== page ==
Species and the Ability to Reproduce


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Photo a shows a poodle with curly short fur. Photo b shows a cocker spaniel with long, wavy fur that has light brown parts and cream-colored markings on the face, forepaws, belly, hind legs, and tail. The poodle has longer legs than the cocker spaniel. The cockapoo in photo c has curly hair, like the poodle, and short legs, like the cocker spaniel.
The (a) poodle and (b) cocker spaniel can reproduce to produce a breed known as (c) the cockapoo. (credit a: modification of work by Sally Eller, Tom Reese; credit b: modification of work by Jeremy McWilliams; credit c: modification of work by Kathleen Conklin)

OpenStax Biology 2e

A species is a group of individual organisms that interbreed and produce fertile, viable offspring. According to this definition, one species is distinguished from another when, in nature, it is not possible for matings between individuals from each species to produce fertile offspring.

Members of the same species share both external and internal characteristics, which develop from their DNA. The closer relationship two organisms share, the more DNA they have in common, just like people and their families. People’s DNA is likely to be more like their father or mother’s DNA than their cousin or grandparent’s DNA. Organisms of the same species have the highest level of DNA alignment and therefore share characteristics and behaviors that lead to successful reproduction.

Species’ appearance can be misleading in suggesting an ability or inability to mate. For example, even though domestic dogs (Canis lupus familiaris) display phenotypic differences, such as size, build, and coat, most dogs can interbreed and produce viable puppies that can mature and sexually reproduce.

In other cases, individuals may appear similar although they are not members of the same species. For example, even though bald eagles (Haliaeetus leucocephalus) and African fish eagles (Haliaeetus vocifer) are both birds and eagles, each belongs to a separate species group. If humans were to artificially intervene and fertilize a bald eagle’s egg with an African fish eagle’s sperm and a chick did hatch, that offspring, called a hybrid (a cross between two species), would probably be infertile—unable to successfully reproduce after it reached maturity. Different species may have different genes that are active in development; therefore, it may not be possible to develop a viable offspring with two different sets of directions. Thus, even though hybridization may take place, the two species still remain separate.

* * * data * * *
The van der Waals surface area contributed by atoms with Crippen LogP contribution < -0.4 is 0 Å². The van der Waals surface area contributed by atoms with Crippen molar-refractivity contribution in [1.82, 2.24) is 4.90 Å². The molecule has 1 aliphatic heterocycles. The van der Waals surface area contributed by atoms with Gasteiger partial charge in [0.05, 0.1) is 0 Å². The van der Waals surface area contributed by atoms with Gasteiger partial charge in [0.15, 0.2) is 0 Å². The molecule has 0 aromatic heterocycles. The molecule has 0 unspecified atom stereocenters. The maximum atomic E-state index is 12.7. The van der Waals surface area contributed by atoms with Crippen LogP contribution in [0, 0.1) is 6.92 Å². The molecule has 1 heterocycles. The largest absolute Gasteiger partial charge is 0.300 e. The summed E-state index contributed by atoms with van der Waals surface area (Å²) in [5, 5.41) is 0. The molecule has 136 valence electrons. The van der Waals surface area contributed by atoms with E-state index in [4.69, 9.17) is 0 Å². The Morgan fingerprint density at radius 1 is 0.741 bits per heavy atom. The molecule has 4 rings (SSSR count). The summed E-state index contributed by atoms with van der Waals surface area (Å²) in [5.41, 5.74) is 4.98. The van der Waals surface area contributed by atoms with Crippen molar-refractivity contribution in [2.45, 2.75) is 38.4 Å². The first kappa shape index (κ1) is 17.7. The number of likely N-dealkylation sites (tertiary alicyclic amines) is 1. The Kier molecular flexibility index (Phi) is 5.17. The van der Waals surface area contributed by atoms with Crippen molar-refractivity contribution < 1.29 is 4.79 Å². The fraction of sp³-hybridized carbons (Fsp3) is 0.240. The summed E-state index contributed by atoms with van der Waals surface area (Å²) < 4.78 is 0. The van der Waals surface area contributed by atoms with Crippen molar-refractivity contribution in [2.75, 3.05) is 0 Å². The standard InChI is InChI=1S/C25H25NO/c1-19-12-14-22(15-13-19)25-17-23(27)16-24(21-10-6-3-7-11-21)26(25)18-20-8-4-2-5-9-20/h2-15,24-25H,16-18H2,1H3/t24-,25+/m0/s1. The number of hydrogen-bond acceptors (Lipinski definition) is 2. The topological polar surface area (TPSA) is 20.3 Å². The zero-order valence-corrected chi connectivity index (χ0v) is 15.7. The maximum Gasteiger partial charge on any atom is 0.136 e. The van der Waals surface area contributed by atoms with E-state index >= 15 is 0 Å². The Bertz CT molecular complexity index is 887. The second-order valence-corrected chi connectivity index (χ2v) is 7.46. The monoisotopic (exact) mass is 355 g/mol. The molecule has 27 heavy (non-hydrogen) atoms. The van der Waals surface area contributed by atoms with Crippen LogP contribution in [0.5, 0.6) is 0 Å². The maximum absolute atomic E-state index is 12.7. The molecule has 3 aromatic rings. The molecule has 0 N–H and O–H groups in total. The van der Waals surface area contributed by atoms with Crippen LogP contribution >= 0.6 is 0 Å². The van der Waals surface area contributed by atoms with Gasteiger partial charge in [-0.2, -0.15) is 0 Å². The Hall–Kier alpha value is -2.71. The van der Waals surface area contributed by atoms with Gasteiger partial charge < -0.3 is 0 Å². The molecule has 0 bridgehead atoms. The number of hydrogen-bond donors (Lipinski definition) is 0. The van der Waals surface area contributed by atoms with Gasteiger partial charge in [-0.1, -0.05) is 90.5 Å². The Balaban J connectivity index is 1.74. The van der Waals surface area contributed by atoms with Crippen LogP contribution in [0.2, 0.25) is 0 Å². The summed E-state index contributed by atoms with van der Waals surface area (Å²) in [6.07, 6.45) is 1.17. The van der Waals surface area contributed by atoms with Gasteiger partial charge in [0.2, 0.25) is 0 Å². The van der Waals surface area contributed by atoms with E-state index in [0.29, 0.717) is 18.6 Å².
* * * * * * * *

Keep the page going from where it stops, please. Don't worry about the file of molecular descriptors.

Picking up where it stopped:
Photo a shows a picture of the African fish eagle in flight, and photo b shows the bald eagle perched on a post.  Both birds have dark brown feathers on their bodies and wings, and white feathered heads.
The (a) African fish eagle is similar in appearance to the (b) bald eagle, but the two birds are members of different species. (credit a: modification of work by Nigel Wedge; credit b: modification of work by U.S. Fish and Wildlife Service)

Populations of species share a gene pool: a collection of all the gene variants in the species. Again, the basis to any changes in a group or population of organisms must be genetic for this is the only way to share and pass on traits. When variations occur within a species, they can only pass to the next generation along two main pathways: asexual reproduction or sexual reproduction. The change will pass on asexually simply if the reproducing cell possesses the changed trait. For the changed trait to pass on by sexual reproduction, a gamete, such as a sperm or egg cell, must possess the changed trait. In other words, sexually-reproducing organisms can experience several genetic changes in their body cells, but if these changes do not occur in a sperm or egg cell, the changed trait will never reach the next generation. Only heritable traits can evolve. Therefore, reproduction plays a paramount role for genetic change to take root in a population or species. In short, organisms must be able to reproduce with each other to pass new traits to offspring.

Source:

Clark, M., Douglas, M., Choi, J. Biology 2e. Houston, Texas: OpenStax. Access for free at: https://openstax.org/details/books/biology-2e

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